Drawing with an indirect ink is the same as drawing another design named directly. For example, +foreground-ink+ is a design that draws the medium's foreground design and is the default value of the :ink drawing option.
Indirect ink is a useful abstraction that enables your code to ignore the issue of what specific ink to use. It is also useful for output recording. For example, you can draw with +foreground-ink+ , change to a different medium-foreground , and replay the output record; the replayed output will come out in the new color.
You can change the foreground or background design of a medium at any time. This changes the contents of the medium's drawing plane. The effect is as if everything on the drawing plane is erased, the background design is drawn onto the drawing plane, and then everything that was ever drawn (provided it was saved in the output history) is drawn over again, using the medium's new foreground and background.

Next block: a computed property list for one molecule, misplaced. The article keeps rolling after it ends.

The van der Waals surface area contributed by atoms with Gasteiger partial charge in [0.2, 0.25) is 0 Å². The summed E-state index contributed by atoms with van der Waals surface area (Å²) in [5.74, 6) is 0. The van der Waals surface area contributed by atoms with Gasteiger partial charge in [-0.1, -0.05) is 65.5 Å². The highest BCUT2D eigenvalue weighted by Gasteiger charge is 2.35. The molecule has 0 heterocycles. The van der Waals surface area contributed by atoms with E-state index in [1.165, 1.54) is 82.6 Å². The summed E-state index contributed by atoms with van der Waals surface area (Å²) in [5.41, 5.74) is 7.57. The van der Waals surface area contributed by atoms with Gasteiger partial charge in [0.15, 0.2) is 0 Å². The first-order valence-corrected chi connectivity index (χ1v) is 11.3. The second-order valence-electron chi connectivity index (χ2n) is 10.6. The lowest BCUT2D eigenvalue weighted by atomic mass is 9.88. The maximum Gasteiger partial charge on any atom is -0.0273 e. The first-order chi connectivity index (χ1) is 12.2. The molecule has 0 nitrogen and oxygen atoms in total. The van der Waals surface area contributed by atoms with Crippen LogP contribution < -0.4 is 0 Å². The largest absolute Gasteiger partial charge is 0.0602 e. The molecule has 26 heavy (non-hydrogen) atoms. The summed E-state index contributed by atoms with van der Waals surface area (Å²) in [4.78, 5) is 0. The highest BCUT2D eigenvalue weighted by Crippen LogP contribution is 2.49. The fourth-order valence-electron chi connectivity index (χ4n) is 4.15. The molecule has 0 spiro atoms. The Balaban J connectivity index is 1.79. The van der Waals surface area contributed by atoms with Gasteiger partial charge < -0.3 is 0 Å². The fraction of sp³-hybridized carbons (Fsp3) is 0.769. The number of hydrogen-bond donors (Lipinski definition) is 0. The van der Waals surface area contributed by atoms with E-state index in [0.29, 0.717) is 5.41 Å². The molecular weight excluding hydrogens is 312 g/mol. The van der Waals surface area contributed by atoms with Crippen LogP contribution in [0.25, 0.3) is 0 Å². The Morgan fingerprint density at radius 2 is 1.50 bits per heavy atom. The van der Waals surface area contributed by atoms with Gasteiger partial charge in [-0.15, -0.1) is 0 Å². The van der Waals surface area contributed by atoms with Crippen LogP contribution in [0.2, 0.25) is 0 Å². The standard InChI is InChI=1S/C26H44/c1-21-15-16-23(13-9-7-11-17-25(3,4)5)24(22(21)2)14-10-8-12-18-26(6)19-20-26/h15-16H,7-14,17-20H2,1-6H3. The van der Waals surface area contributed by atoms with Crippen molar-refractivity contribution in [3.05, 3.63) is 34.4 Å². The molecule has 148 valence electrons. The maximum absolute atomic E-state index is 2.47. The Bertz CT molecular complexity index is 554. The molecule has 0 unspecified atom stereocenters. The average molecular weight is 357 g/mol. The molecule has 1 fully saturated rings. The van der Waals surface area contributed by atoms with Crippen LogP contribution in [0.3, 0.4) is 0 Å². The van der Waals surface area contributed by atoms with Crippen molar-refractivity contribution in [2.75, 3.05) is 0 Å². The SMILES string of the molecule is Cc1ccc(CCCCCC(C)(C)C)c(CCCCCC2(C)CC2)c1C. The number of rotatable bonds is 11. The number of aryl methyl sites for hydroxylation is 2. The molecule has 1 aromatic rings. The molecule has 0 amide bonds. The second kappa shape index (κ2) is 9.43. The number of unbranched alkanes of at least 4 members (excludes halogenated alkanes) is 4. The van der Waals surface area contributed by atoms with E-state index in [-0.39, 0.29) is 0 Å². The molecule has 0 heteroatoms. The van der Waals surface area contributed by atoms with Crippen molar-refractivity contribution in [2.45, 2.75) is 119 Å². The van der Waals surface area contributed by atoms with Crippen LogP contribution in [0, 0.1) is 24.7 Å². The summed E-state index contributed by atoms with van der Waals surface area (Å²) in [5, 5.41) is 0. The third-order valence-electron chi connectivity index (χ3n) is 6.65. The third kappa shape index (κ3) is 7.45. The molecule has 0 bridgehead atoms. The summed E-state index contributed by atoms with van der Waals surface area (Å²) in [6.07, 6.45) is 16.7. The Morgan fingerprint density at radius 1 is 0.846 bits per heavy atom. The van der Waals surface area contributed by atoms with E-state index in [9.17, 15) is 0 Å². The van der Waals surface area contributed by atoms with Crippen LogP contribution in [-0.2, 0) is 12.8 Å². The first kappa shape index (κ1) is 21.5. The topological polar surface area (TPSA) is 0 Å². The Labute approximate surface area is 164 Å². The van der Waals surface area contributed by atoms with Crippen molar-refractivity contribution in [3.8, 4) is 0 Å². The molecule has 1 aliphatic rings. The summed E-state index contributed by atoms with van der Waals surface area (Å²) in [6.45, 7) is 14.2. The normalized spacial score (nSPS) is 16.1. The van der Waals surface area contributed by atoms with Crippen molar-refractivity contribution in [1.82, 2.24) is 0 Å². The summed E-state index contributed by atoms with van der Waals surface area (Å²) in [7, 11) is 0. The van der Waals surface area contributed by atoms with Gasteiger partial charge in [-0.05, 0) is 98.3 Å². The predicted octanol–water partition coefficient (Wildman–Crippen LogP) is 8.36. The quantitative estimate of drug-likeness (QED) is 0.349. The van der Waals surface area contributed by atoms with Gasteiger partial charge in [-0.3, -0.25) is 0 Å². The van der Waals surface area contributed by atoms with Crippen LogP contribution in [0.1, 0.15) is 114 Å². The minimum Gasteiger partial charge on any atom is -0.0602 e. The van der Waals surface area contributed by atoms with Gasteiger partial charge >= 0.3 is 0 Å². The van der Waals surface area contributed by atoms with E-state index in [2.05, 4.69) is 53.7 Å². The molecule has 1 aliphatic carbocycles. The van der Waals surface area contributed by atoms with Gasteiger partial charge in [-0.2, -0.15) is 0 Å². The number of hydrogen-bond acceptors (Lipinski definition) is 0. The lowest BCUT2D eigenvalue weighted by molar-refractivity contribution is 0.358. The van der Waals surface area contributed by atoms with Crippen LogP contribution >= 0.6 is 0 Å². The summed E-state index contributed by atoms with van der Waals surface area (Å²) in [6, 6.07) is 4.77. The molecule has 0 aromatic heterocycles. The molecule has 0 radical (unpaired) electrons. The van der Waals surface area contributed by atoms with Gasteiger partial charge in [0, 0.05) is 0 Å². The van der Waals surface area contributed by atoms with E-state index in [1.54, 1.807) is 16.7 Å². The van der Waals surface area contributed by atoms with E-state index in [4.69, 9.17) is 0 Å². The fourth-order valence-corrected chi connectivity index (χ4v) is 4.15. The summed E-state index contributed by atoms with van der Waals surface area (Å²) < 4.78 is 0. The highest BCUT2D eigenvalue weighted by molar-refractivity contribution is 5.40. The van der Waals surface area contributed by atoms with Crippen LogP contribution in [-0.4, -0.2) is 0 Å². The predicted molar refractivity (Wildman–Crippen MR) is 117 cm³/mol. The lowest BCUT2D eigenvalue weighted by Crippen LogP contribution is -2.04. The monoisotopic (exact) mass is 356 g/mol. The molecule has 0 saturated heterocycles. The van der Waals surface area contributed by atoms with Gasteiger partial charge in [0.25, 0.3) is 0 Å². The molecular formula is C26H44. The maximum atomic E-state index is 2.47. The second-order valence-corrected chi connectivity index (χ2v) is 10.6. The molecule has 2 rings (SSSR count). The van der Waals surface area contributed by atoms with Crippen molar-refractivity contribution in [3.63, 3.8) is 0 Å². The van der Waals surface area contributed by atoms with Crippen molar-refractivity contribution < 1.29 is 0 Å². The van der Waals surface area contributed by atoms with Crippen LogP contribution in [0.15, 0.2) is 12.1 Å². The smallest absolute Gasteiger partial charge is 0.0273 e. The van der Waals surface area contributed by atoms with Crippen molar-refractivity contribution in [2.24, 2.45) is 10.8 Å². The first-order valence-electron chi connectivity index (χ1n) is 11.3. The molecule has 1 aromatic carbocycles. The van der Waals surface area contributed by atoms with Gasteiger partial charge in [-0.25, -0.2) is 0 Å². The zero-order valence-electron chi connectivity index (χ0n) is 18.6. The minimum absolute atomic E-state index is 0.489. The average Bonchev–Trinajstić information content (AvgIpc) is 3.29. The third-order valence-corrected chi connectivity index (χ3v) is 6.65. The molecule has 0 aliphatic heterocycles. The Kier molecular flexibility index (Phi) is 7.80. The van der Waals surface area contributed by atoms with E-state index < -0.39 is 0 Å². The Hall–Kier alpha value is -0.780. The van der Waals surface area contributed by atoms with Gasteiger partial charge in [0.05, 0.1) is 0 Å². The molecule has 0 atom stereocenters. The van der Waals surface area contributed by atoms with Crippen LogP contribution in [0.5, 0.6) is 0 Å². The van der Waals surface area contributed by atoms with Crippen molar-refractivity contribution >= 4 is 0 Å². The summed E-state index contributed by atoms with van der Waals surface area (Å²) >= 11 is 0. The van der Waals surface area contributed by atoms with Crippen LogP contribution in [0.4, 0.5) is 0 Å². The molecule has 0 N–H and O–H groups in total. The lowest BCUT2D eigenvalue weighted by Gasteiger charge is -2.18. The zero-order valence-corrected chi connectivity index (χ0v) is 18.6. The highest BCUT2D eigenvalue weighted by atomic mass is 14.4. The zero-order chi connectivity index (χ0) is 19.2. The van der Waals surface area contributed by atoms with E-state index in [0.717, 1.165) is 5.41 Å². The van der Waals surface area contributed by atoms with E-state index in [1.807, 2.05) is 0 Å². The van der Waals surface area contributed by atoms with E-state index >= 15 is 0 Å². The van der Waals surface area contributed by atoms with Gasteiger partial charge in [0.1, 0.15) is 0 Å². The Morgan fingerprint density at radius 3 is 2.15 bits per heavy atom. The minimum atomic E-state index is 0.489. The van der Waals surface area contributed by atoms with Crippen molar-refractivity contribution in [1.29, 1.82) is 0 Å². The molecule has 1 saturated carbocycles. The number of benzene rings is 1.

If an infinite recursion is created using an indirect ink, an error is signaled when the recursion is created, when the design is used for drawing, or both. Two indirect inks have been defined:
Summary: An indirect ink that uses the medium's foreground design.
Summary: An indirect ink that uses the medium's background design.
Common Lisp Interface Manager 2.0 User's Guide - 3 Mar 2015